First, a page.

Giant Windows 7 roll-up patch takes the headache out of updating a new PC

More than five years of updates for Windows 7 in a single package. It's about time.

Microsoft is finally making it easier to reinstall Windows 7 from scratch with a new Service Pack (SP) that the company refuses to call a service pack.

Windows 7 may not be available to most of us anymore, but there are many reasons to reinstall the operating system on existing Windows 7 PCs, and Microsoft never released a Service Pack after Windows 7 Service Pack 1's release in early 2011. Because of that, updating a Windows 7 PC in recent times required countless “download update-install-reboot-repeat” cycles to fully patch the system, installing five full years of updates piece by piece.

It was painful.

That problem is now history, however. Microsoft recently announced the availability of the Windows 7 SP1 convenience roll-up. That sounds more like something you’d buy from a confectioner than put on your PC, but it’s essentially SP2 for Windows 7. The rollup includes all the “security and non-security fixes” since the release of Windows Service Pack 1.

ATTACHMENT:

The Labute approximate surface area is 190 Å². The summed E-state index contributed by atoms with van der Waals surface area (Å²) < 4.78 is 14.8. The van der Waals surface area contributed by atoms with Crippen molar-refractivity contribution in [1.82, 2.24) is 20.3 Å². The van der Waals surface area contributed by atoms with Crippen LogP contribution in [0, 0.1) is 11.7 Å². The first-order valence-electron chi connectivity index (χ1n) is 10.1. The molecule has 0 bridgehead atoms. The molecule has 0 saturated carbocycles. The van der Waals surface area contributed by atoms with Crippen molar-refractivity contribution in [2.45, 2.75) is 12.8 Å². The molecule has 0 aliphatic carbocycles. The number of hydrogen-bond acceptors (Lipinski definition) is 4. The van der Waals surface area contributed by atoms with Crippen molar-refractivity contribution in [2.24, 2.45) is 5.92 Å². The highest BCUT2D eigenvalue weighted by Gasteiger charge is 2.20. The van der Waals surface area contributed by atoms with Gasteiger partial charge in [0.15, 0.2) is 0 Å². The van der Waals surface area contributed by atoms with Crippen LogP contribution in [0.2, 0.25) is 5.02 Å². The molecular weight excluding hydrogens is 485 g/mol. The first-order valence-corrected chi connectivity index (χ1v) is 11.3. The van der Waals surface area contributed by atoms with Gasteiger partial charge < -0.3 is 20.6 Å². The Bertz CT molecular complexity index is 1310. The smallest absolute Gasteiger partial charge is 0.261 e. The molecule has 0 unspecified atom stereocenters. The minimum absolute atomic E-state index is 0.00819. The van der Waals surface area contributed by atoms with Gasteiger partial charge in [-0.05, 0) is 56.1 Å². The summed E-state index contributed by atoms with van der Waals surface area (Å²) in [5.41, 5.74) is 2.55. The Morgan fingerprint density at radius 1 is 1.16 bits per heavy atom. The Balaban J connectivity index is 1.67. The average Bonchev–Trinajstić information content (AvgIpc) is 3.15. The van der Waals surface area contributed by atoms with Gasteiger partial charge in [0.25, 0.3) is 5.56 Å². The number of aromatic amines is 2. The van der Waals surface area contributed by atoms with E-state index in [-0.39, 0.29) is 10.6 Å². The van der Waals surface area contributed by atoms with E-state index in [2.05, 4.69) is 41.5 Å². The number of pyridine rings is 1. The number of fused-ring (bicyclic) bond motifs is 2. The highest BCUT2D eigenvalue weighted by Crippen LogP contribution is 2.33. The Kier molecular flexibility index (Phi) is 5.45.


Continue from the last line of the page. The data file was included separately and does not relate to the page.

The impact on you at home:Thankfully, the endless update cycle for Windows 7 is over now...as long as you know about the roll-up, that is. Microsoft won’t offer the roll-up via Windows Update—I guess that would be too convenient. Instead, you have to download the roll-up directly from Microsoft’s Update Catalog (Internet Explorer only please). In other words, if you don’t know about the convenience roll-up you’re still in for a world of tedious updates.

Monthly rollups for everyone

Adding more roll-up fun for the future, Microsoft plans to create monthly roll-ups of non-security fixes for Windows 7 and Windows 8.1 from now on. The new monthly roll-ups will be available via Windows Update.

But Microsoft didn’t stop tinkering with the update process there. The company has also decided to stop making Windows updates available through the Microsoft Download Center—an online repository that offers direct downloads of single updates.

Instead, anyone looking to avoid Windows Update will have to head to the Microsoft Update Catalog (MUC)—the same site where the new Windows 7 roll-up is available. Right now the MUC only works with Internet Explorer since it requires ActiveX. Microsoft plans to support other browsers with non-ActiveX functionality later this summer.

[via Ars Technica]

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Ian Paul

PC World (US online)
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